Fixture Adapting…

I got more than a couple emails about this post, asking what I meant when I talked about adapting fixtures to different bulbs and the recent adaptations in the CFL world making it easier and more affordable.

Sooo…an example:

Adapting a fixture for a new bulb--original mount

Original Mounted Fixture

Here is the original fixture, mounted on the wall over the garage door on our suburban “blah” house…it is a dusk-till-dawn 35 watt sodium, and died a few weeks ago. The problem with getting it going again, is the bulb alone costs $20, and the problem may be the ballast, which there is really no easy way to check. The ballasts for these fixtures are not available as a replacement part, and the fixture itself costs around $75.

Adapting a fixture for a new bulb--the sodium bulb

The sodium bulb

Very discouraging, as it only lasted about a year. I happened to have an extra sodium bulb (from the last time this fixture quit) and determined the ballast was bad, but buying a $20 bulb just to check is a risk. Nobody takes bulbs on return…

Adapting a fixture for a new bulb--the ballast

The ballast (circuit board) and socket.

This is the ballast and socket. There is also photocell to make this a dusk-till dawn fixture. My house has a commercial quality photocell in this circuit so I am not replacing it. There are commercial quality photocells that could easily be stuck in this fixture for about $10 at your local homeowner hell store. If you don’t have one in the circuit (most don’t) I’d recommend replacing the one the fixture was equipped with (it will be trouble) with one of the commercial quality ones (make sure it is one rated for CFL or other ballasted bulbs when purchasing it).

So…I took out all the guts and discarded the ballast.

Adapting a fixture for a new bulb--new pigtail

A new pigtail if needed

In my case, the socket was good, AND the right socket for a conventional bulb base (called a “medium base”) so I used the one that was already in the fixture. If you need a new one, this type is available at your local homeowner hell store for about $3 and will do the job just fine. Mount it in a handy hole (or make one) and secure it with a couple blobs of adhesive silicone.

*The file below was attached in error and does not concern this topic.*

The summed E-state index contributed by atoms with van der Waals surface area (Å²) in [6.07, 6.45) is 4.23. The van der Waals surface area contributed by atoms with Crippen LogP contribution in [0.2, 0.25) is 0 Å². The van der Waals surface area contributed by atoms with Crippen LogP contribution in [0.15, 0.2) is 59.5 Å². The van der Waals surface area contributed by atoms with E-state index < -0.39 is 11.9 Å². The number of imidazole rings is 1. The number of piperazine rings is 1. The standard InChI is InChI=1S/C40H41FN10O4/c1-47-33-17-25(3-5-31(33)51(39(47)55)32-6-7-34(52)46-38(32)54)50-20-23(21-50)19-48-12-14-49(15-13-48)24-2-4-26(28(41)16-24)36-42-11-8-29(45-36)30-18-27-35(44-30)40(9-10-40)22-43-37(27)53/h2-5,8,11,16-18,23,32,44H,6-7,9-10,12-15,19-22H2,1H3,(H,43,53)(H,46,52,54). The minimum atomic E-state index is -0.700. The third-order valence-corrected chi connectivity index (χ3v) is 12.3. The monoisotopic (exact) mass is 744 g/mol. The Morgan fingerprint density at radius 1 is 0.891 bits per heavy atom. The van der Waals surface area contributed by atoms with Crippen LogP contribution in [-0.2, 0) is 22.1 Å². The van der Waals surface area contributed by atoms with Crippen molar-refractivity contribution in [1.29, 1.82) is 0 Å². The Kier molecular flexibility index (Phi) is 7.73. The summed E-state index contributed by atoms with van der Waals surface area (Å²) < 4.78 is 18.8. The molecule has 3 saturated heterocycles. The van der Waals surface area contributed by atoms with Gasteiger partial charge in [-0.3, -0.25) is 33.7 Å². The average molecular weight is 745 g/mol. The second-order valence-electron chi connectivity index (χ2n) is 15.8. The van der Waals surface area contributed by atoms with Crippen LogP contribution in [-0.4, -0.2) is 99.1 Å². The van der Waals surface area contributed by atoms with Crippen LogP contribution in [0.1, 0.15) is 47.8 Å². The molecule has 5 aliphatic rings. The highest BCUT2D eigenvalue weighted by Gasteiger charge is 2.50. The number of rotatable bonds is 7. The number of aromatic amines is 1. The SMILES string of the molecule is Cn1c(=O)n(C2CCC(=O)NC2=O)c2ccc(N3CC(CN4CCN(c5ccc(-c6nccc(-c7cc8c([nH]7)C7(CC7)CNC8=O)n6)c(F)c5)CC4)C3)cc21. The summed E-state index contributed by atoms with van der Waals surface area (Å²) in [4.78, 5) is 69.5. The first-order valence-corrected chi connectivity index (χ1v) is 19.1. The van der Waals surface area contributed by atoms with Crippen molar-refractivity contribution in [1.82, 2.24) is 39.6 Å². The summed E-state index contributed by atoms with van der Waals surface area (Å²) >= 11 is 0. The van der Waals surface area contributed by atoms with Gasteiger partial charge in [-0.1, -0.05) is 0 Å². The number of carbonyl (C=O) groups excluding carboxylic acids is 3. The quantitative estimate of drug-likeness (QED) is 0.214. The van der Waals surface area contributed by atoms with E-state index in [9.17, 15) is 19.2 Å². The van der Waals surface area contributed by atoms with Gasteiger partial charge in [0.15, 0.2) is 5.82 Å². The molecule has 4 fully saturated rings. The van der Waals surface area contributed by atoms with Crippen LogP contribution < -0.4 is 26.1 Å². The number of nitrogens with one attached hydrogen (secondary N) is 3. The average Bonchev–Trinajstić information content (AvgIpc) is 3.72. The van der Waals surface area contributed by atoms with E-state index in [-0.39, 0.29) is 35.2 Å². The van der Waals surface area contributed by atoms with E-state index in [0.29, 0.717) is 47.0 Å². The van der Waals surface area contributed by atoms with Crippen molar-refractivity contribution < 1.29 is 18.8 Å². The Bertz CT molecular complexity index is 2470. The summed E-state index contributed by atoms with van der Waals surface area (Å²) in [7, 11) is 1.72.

They make CFL’s in an amazing array of sizes and shapes. In this case, this is a 23 watt CFL…about equivalent light output to a 100 watt conventional bulb (at 1/5 the energy usage). You have color choice too…I chose the warmer side. I recommend my friends over at for any of your bulb needs (alas, no compensation for the endorsement…just a satisfied customer).

Adapting a fixture for a new bulb--the new bulb...

The new bulb. In this case a 23 watt CFL (about 100 watt conventional equivalent)

This bulb is about an $4 bulb AND the ballast is built in. No expensive fixture replacement needed. No other parts. When it dies, I’ll KNOW it’s the bulb/ballast combination and just replace it easily. I can also check it or replace it with a conventional bulb too. This $4 CFL bulb is rated for 10,000 hours.

Adapting a fixture for a new bulb--assembled

Ready to go except the cover.

Ready to go…I just need to hang the fixture and put on the lens.

Adapting a fixture for a new bulb--done.

Done! Dusk till dawness confirmed!

Installed and tested.

Hope that helps! You can pretty much do this to any fixture you can fit the parts and bulb into.

I figure it saved me about $65 to adapt this one rather than replace it even if I had needed the new photocell and socket. It will also save in the future as it will last longer than a new replacement would AND all I have to do next time is a simple bulb replacement. It saves over a conventional bulb by using 1/5 the energy (2 cents a night vs. 10 cents a night), but I don’t need the expensive ballasted fixture.

Daniel Meyer

About Daniel Meyer

Author. Adventurer. Electrician.
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